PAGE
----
Robert Altman's Feminism: The Treatment of Women in His 1970s Films & 3 WOMEN (1977)
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Series/Report no.:2016 Richard J. and Martha D. Denman Undergraduate Research Forum. 21st
The 1970s are generally regarded in film history as the New Hollywood Era of American film. In a period of renaissance filmmaking, these films typically focus on men’s trials and tribulations. Many of these films either disregard women all together or label them as the "evil other" to overcome or to sexualize. However, given the rise of the Second Wave Feminist movement, I find the depiction and treatment of women very much at odds with the social context. In my viewings of 1970s, I discovered that Robert Altman's films hold a certain feminist quality. The purpose of my thesis is to position Altman as a feminist director, specifically terming his mode of feminism as "Altman's Feminism." "Altman's Feminism" consists of treating women as subjects whose presence furthers the narrative story, in addition to depicting them with respect and, at times, sympathy. For my thesis I chose to closely analyze 3 Women (1977) through a feminist-psychoanalytic lens. My thesis closely examines and argues 3 Women as an "Altman Feminist" film, specifically through its comparability to the feminist psychoanalytic film theory that was popular at the time. I discovered that in comparing the film with Laura Mulvey's seminal feminist film essay, "Visual Pleasure and Narrative Cinema," 3 Women, like the essay, explores and condemns patriarchy’s hold on women in society through positioning them as objects. With this reading, 3 Women encapsulates the meaning of "Altman's Feminism" and affirms that there is a film that matches the period’s social context. This examination of Altman's films is not only important for viewers searching for a feminist outlet in the New Hollywood Period, but also can be utilized to examine Altman's entire filmography.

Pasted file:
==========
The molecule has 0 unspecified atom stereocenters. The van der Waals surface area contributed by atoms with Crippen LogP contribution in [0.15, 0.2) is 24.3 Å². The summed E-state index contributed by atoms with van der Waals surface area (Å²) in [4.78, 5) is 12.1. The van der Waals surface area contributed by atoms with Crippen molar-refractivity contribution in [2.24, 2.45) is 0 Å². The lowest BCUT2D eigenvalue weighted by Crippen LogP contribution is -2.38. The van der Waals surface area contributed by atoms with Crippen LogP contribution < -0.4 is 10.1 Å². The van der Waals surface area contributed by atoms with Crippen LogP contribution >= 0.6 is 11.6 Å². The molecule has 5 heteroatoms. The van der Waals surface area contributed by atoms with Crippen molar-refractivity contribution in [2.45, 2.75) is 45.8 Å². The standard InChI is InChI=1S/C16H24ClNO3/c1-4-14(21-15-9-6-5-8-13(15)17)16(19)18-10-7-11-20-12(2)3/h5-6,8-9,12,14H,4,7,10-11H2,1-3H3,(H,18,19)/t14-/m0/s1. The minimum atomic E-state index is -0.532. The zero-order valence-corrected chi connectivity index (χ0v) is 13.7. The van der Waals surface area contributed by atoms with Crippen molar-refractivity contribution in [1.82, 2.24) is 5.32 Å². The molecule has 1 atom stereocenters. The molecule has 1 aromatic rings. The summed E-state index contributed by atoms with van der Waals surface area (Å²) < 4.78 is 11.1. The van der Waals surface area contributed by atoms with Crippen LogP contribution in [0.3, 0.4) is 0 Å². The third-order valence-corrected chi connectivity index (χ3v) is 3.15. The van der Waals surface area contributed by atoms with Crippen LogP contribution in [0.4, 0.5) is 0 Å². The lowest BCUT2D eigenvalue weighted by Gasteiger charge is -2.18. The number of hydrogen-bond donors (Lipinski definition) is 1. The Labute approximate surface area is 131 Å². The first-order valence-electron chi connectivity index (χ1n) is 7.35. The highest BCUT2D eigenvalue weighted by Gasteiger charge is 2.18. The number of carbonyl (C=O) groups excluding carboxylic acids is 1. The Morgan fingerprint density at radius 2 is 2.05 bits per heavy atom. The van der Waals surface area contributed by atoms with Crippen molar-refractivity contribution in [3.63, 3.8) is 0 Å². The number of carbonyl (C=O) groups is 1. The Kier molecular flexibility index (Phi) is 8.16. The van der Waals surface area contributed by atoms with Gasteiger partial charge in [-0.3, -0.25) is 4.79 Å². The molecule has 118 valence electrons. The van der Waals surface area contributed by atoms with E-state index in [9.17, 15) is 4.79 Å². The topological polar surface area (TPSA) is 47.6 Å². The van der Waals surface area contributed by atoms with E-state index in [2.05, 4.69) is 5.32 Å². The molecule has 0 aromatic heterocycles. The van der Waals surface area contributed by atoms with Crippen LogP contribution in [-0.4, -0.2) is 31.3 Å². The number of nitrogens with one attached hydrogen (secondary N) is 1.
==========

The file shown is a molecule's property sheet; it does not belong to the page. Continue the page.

Humanities (The Ohio State University Denman Undergraduate Research Forum)
Academic Major: Film Studies